Pricing a Business for Sale is More Than Just Numbers
Entrepreneurs are putting up their business for sale for various reasons. But for whatever reasons it may be, at the back of their mind, they will be asking this: How much is my business worth? Most entrepreneurs would think highly of their business worth. Hence their estimate is usually high. But, let’s be honest. It is a wild card if anyone would buy a business at any given price. So, to be sure than sorry, here are few points to heed before you start tagging a figure to your business.
1: Financial Statements
Throughout your business span, you only keep bits and pieces of trade transactions, records and everything else in a drawer cabinet. If you intend to sell your business, it is time to straighten things up. You should at least have three years’ worth of formal financial records. Your financial statements must be in order so that you can use it to get a price estimate. Having a clean and orderly financial record can give you leverage when your potential buyers are interested in making a deal. Start working with a bookkeeper to prepare the following documents:
- Income statement: The one that shows gross revenue and how much the business made or lost every year.
- Cash flow statement: This one shows how much money came in, how much paid out and how business assets changed.
- Balance sheet: It should show the value of all tangible assets owned by the business and less of liabilities the company owes.
- Seller’s discretionary earnings statement (SDE), also known as the owner’s cash flow: This one should show how much the business made after deducting one-time and discretionary expenses.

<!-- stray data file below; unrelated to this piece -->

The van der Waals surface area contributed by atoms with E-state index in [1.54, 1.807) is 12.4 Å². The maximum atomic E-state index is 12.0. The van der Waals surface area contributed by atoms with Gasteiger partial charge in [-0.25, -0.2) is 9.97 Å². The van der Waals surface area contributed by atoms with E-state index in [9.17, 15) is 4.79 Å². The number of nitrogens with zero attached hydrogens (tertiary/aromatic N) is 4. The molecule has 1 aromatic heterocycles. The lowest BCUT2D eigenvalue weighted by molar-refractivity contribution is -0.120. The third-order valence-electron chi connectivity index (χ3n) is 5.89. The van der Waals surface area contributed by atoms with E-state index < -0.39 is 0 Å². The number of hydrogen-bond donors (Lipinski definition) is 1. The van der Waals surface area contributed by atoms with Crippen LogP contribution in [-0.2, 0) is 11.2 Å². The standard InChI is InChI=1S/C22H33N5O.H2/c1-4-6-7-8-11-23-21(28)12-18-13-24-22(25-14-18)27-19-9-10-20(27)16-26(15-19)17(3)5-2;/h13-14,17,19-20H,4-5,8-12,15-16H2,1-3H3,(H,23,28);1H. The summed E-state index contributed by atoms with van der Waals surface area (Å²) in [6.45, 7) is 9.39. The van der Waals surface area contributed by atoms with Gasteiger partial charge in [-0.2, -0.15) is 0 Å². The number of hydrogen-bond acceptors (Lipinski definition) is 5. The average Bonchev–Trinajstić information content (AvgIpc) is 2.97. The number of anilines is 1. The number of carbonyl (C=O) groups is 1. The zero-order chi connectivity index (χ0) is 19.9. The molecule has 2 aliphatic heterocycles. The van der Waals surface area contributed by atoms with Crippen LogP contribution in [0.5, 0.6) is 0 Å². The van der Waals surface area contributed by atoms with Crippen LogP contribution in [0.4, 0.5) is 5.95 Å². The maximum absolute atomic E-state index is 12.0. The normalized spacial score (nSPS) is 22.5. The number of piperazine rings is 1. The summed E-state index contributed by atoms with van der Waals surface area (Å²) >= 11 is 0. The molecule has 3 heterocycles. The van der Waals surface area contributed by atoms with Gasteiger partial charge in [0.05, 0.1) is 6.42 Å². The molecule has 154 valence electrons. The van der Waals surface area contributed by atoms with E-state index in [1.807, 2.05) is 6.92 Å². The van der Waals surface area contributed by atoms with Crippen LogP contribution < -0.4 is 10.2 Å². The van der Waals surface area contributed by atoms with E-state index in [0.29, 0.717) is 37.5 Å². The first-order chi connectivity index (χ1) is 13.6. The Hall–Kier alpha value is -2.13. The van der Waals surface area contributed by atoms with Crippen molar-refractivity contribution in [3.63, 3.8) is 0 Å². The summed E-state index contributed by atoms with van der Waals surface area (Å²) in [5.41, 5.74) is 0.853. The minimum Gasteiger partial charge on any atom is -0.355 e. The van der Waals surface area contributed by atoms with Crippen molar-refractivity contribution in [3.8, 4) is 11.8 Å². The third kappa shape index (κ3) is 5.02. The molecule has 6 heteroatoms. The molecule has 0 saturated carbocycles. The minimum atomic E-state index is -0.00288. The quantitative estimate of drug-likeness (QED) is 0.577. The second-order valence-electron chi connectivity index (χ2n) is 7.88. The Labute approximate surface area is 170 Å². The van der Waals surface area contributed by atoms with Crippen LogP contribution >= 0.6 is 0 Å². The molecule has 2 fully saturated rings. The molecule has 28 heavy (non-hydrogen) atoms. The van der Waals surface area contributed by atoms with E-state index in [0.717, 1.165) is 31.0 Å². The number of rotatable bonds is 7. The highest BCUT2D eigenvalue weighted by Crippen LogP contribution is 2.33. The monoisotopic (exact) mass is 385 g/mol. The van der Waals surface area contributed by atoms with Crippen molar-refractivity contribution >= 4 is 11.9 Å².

2: Estimate the Value of Tangible Assets
Any business would commonly have assets, tangible or intangible. The real assets are all the physical assets of the company, including inventory, equipment, furnishings and fixtures. You need to list the price of each item for mainly two reasons:
- Business buyer will require a full asset listing including purchase price and current market values.
- You might want to liquidate the assets which is much faster than selling it through a business for sale.
3: the Seller’s Discretionary Earnings Statement
The seller’s discretionary earnings (SDE) statement or the owner’s cash flow statement is the basis for business sale pricing and the target of interest for business buyers. Some may confuse it with an income statement. An income statement is the business income that has standard and legal deductions. It also ends with the lowest possible taxable profit. The SDE shows the full earning power of the business, as it could also benefit the new owner. It adds back non-recurring, non-essential, and discretionary expenses. It is adding back money to your net profit. Your bookkeeper would know how to come up with this statement. Anyhow, here is an example of how it could look like:
|Annual Owner’s Cash Flow||$|
|Annual Costs of Sales|
|Annual Net Income|
|Interest paid on loans.|
|Depreciation (tangible assets)|
|Amortization (depreciation of intangible assets)|
|EBITDA (Earnings Before Interest, Depreciation, Taxes and Amortization)|
|Addbacks for Personal, One-Time, Discretionary Expenses|